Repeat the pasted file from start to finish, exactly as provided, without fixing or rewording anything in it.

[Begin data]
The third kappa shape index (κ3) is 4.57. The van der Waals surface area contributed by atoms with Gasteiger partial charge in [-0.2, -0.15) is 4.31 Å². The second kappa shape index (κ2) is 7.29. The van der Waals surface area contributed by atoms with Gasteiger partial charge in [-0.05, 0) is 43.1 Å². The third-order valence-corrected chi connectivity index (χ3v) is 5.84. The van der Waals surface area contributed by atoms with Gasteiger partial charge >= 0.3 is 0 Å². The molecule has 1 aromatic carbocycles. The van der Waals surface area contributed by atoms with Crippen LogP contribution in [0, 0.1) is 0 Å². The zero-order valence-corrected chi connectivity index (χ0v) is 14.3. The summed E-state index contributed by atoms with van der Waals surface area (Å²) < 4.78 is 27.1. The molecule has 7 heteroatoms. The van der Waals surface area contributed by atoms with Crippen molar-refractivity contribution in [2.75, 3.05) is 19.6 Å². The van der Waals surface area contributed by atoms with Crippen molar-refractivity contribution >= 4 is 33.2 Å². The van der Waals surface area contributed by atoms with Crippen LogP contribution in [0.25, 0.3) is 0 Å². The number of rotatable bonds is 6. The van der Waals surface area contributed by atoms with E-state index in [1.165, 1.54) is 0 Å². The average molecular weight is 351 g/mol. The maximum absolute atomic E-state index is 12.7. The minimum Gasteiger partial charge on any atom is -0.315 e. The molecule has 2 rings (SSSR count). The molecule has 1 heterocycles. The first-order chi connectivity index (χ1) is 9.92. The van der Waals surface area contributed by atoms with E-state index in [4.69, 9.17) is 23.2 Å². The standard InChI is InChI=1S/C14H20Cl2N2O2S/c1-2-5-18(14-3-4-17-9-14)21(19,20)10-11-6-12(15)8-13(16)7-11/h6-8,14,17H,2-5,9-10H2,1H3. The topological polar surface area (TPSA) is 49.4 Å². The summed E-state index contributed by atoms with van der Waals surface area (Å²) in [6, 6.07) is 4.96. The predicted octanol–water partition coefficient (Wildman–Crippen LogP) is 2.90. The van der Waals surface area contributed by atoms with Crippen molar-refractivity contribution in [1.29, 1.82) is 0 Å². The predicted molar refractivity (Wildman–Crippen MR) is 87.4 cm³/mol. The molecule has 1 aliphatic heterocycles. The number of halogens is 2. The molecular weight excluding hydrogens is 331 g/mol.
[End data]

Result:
The third kappa shape index (κ3) is 4.57. The van der Waals surface area contributed by atoms with Gasteiger partial charge in [-0.2, -0.15) is 4.31 Å². The second kappa shape index (κ2) is 7.29. The van der Waals surface area contributed by atoms with Gasteiger partial charge in [-0.05, 0) is 43.1 Å². The third-order valence-corrected chi connectivity index (χ3v) is 5.84. The van der Waals surface area contributed by atoms with Gasteiger partial charge >= 0.3 is 0 Å². The molecule has 1 aromatic carbocycles. The van der Waals surface area contributed by atoms with Crippen LogP contribution in [0, 0.1) is 0 Å². The zero-order valence-corrected chi connectivity index (χ0v) is 14.3. The summed E-state index contributed by atoms with van der Waals surface area (Å²) < 4.78 is 27.1. The molecule has 7 heteroatoms. The van der Waals surface area contributed by atoms with Crippen molar-refractivity contribution in [2.75, 3.05) is 19.6 Å². The van der Waals surface area contributed by atoms with Crippen molar-refractivity contribution >= 4 is 33.2 Å². The van der Waals surface area contributed by atoms with Crippen LogP contribution in [0.25, 0.3) is 0 Å². The number of rotatable bonds is 6. The van der Waals surface area contributed by atoms with E-state index in [1.165, 1.54) is 0 Å². The average molecular weight is 351 g/mol. The maximum absolute atomic E-state index is 12.7. The minimum Gasteiger partial charge on any atom is -0.315 e. The molecule has 2 rings (SSSR count). The molecule has 1 heterocycles. The first-order chi connectivity index (χ1) is 9.92. The van der Waals surface area contributed by atoms with E-state index in [4.69, 9.17) is 23.2 Å². The standard InChI is InChI=1S/C14H20Cl2N2O2S/c1-2-5-18(14-3-4-17-9-14)21(19,20)10-11-6-12(15)8-13(16)7-11/h6-8,14,17H,2-5,9-10H2,1H3. The topological polar surface area (TPSA) is 49.4 Å². The summed E-state index contributed by atoms with van der Waals surface area (Å²) in [6, 6.07) is 4.96. The predicted octanol–water partition coefficient (Wildman–Crippen LogP) is 2.90. The van der Waals surface area contributed by atoms with Crippen molar-refractivity contribution in [1.29, 1.82) is 0 Å². The predicted molar refractivity (Wildman–Crippen MR) is 87.4 cm³/mol. The molecule has 1 aliphatic heterocycles. The number of halogens is 2. The molecular weight excluding hydrogens is 331 g/mol.